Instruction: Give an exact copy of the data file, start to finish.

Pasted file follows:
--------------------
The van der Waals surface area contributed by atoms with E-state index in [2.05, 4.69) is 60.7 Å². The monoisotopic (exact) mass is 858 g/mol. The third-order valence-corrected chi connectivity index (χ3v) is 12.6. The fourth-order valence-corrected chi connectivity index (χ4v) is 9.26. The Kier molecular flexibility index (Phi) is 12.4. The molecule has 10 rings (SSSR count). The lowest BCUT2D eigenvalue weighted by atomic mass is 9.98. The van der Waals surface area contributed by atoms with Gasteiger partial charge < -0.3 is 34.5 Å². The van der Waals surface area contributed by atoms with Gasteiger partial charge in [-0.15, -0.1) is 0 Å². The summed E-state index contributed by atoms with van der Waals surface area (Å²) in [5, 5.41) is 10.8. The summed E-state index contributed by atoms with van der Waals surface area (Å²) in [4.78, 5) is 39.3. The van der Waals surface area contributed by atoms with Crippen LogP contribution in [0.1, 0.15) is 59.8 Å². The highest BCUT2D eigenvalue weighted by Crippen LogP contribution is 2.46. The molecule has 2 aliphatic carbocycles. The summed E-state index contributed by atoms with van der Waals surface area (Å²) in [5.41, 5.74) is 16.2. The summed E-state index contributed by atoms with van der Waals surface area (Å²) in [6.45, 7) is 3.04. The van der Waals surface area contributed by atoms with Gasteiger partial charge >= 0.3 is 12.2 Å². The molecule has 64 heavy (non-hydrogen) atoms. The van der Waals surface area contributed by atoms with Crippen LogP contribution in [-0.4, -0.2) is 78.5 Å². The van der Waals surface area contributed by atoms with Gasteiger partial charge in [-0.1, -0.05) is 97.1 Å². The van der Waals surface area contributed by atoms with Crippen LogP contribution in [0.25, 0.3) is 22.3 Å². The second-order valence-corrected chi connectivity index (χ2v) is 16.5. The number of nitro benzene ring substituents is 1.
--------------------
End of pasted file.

The van der Waals surface area contributed by atoms with E-state index in [2.05, 4.69) is 60.7 Å². The monoisotopic (exact) mass is 858 g/mol. The third-order valence-corrected chi connectivity index (χ3v) is 12.6. The fourth-order valence-corrected chi connectivity index (χ4v) is 9.26. The Kier molecular flexibility index (Phi) is 12.4. The molecule has 10 rings (SSSR count). The lowest BCUT2D eigenvalue weighted by atomic mass is 9.98. The van der Waals surface area contributed by atoms with Gasteiger partial charge < -0.3 is 34.5 Å². The van der Waals surface area contributed by atoms with Gasteiger partial charge in [-0.15, -0.1) is 0 Å². The summed E-state index contributed by atoms with van der Waals surface area (Å²) in [5, 5.41) is 10.8. The summed E-state index contributed by atoms with van der Waals surface area (Å²) in [4.78, 5) is 39.3. The van der Waals surface area contributed by atoms with Crippen LogP contribution in [0.1, 0.15) is 59.8 Å². The highest BCUT2D eigenvalue weighted by Crippen LogP contribution is 2.46. The molecule has 2 aliphatic carbocycles. The summed E-state index contributed by atoms with van der Waals surface area (Å²) in [5.41, 5.74) is 16.2. The summed E-state index contributed by atoms with van der Waals surface area (Å²) in [6.45, 7) is 3.04. The van der Waals surface area contributed by atoms with Gasteiger partial charge >= 0.3 is 12.2 Å². The molecule has 64 heavy (non-hydrogen) atoms. The van der Waals surface area contributed by atoms with Crippen LogP contribution in [-0.4, -0.2) is 78.5 Å². The van der Waals surface area contributed by atoms with Gasteiger partial charge in [-0.1, -0.05) is 97.1 Å². The van der Waals surface area contributed by atoms with Crippen LogP contribution in [0.25, 0.3) is 22.3 Å². The second-order valence-corrected chi connectivity index (χ2v) is 16.5. The number of nitro benzene ring substituents is 1.